While privacy issues surround popular social media tools like Facebook and Twitter, the DoD is now encouraging military personnel to post and tweet, thanks to a new social networking policy.

There’s "nothing more credible than someone on the front lines posting something on Facebook or Twitter," said Price Floyd, the former principal deputy assistant secretary of Defense for public affairs who specialized in social media. In an article in NextGov, he continued, “DoD’s online presence went from an only inward-looking website to a robust, dynamic organization that embraced Internet-based capacity, including social media sites.”

Price, who is now vice president for digital media strategy at BAE Systems, helped to implement the DoD’S first social networking policy that allows users to access popular social networking sites like Facebook, Twitter, Flickr and YouTube, as long as security isn’t compromised. The move was due in large part to the use by military personnel who had accessed social networking sites in the past, without a standard policy in place.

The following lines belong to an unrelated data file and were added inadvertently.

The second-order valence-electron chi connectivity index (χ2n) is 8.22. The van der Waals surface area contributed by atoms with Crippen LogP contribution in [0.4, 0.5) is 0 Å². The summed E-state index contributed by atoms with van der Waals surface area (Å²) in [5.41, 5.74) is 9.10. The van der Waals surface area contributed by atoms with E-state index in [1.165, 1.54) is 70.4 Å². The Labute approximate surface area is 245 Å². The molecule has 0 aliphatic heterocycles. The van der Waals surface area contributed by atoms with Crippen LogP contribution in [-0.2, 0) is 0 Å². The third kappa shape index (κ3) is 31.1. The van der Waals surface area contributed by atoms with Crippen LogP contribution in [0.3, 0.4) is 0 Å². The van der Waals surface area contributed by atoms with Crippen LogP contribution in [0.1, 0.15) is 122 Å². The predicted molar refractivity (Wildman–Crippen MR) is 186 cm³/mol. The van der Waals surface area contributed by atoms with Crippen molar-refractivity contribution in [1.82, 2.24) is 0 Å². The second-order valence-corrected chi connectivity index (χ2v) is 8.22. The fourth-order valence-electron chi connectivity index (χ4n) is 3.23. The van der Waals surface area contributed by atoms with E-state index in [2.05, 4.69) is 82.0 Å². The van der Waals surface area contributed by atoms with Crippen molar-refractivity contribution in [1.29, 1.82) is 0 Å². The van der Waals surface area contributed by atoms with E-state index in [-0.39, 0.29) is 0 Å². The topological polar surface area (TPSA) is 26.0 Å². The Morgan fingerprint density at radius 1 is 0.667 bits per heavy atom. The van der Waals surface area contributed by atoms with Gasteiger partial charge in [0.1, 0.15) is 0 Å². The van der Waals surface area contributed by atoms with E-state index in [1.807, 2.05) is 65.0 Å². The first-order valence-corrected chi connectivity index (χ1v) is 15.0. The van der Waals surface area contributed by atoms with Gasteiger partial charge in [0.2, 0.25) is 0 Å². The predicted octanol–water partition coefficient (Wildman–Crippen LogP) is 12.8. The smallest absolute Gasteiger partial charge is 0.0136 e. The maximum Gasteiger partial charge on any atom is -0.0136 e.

Now, the DoD Social Networking Hub provides a Learning and Resources intended to educate military personnel about using social media responsibly. The site includes safe social networking tips for military officials using social media, such as remembering the Uniform Code of Military Justice (UCMJ). “Got a beef with your commander?” the site says. “Hate the latest DoD policy? Save it for your memoirs.”

Using social media the right way correctly is imperative in the defense industry, Price said, since military officials need to know what they can and can’t post. “Any video on YouTube is there forever,” Price said. “It’s not trying to control the message. It’s recognizing that we can’t control it."

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